3) Following the term of special supervised release, the defendant will be placed on supervised release for a term of five years.
4) During these terms of special supervised release and supervised release, the defendant shall be subject to the Supervision Conditions as set forth in Appendix A.
5) The BOP shall release the defendant immediately following processing, subject to the provisions of paragraph 6.
6) The court recommends that the BOP screen the defendant for COVID-19 within twelve hours prior to her release, and if she is displaying symptoms consistent with COVID-19, test the defendant and share the results with the United States Probation Office in the District of New Hampshire. In the event of a positive test, the defendant will remain in the custody of the BOP for the appropriate period of quarantine.
7) The court will issue an amended criminal judgment.
Joseph A. DiClerico, Jr.
United States District Judge June 2, 2020 cc: Counsel of Record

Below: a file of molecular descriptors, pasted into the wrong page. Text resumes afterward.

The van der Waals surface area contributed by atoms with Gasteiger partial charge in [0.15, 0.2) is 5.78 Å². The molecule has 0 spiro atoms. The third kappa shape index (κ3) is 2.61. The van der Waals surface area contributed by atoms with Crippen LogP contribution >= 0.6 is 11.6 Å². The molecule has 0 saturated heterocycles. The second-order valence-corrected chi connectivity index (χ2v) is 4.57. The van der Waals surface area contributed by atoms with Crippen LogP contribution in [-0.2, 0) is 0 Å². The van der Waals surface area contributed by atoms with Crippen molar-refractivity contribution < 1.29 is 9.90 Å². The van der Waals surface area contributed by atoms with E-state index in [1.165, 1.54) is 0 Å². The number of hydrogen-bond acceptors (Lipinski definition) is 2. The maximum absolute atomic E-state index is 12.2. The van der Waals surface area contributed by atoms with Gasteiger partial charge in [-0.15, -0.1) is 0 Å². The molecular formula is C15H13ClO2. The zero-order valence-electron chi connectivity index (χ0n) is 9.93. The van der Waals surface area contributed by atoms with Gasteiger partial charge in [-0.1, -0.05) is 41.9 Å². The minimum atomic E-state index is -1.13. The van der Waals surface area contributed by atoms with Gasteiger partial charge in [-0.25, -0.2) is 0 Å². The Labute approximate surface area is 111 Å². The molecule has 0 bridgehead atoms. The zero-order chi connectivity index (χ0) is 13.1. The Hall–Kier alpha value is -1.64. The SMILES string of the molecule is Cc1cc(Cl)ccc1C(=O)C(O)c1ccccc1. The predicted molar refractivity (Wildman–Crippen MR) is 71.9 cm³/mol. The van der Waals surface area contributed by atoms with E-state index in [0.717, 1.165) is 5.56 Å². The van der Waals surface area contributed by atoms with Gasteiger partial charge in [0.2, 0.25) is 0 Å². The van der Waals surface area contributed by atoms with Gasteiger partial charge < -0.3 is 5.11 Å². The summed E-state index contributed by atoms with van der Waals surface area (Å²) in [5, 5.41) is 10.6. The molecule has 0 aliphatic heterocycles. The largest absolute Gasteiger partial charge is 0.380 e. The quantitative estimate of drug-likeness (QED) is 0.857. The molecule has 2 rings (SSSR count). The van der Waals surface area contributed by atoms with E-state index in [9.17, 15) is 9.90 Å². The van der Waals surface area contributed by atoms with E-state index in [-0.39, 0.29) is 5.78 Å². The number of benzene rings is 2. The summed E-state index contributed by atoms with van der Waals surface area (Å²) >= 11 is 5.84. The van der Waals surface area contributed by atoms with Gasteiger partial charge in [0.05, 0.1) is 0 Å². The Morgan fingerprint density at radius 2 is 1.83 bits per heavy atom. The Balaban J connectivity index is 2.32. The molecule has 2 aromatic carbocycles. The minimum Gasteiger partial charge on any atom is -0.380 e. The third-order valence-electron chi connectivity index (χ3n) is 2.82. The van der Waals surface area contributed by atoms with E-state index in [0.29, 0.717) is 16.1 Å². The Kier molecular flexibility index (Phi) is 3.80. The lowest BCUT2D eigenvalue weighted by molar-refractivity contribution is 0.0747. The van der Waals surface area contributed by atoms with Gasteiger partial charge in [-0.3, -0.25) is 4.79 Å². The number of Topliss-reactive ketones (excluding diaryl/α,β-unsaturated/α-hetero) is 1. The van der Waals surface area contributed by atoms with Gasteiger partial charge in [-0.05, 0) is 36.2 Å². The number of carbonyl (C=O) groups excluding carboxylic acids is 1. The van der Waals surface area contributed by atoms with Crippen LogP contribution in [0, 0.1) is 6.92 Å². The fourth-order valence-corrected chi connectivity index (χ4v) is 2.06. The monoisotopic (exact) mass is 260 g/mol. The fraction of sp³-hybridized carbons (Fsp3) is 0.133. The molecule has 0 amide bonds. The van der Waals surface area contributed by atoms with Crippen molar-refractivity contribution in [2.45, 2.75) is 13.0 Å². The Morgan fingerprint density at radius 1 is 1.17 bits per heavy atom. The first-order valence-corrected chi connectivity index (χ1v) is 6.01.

SUPERVISION CONDITIONS: While under supervision, defendant must comply with the standard conditions that have been adopted by this Court, and the following mandatory conditions: Defendant must not commit another federal, state, or local crime. Defendant must not unlawfully possess a controlled substance. The defendant shall not unlawfully possess a controlled substance. The defendant shall refrain from any unlawful use of a controlled substance. The defendant shall submit to one drug test within 15 days of release from imprisonment and at least two periodic drug tests thereafter, not to exceed 72 drug tests per year. Defendant must cooperate in the collection of DNA as directed by the probation officer. In addition, defendant must comply with the following special conditions: 1. Defendant must self-quarantine in an approved residence during the first 14 days of her supervised release. 2. Defendant is restricted to her residence at all times, except for employment; education; religious services; medical, substance abuse, or mental health treatment, attorney visits, court appearances, court-ordered obligations, or other activities as pre-approved by the officer for a term of six (6) months. During that time, defendant will be monitored using the location monitoring technology at the direction of the probation officer. Defendant must follow the rules and regulations of the location monitoring program. 3. As directed by the probation officer, the defendant shall participate in a program approved by the United States Probation Office for treatment of narcotic addiction or drug or alcohol dependency which will include testing for the detection of substance use or abuse. The defendant shall also abstain from the use of alcoholic beverages and/or all other intoxicants during and after the course of treatment. The defendant shall pay for the cost of treatment to the extent she is able as determined by the probation officer. 4. The defendant shall participate in a program of mental health treatment as directed by the probation officer, until such time as the defendant is released from the program by the probation officer. The defendant shall pay for the cost of treatment to the extent she is able as determined by the probation officer. 17 5. The defendant shall submit her person, residence, office, or vehicle to a search conducted by a United States Probation Officer at a reasonable time and in a reasonable manner, based upon reasonable suspicion that contraband or evidence of a violation of a condition of release may exist; failure to submit to a search may be grounds for revocation; the defendant shall warn any other residents that the premises may be subject to searches pursuant to this condition.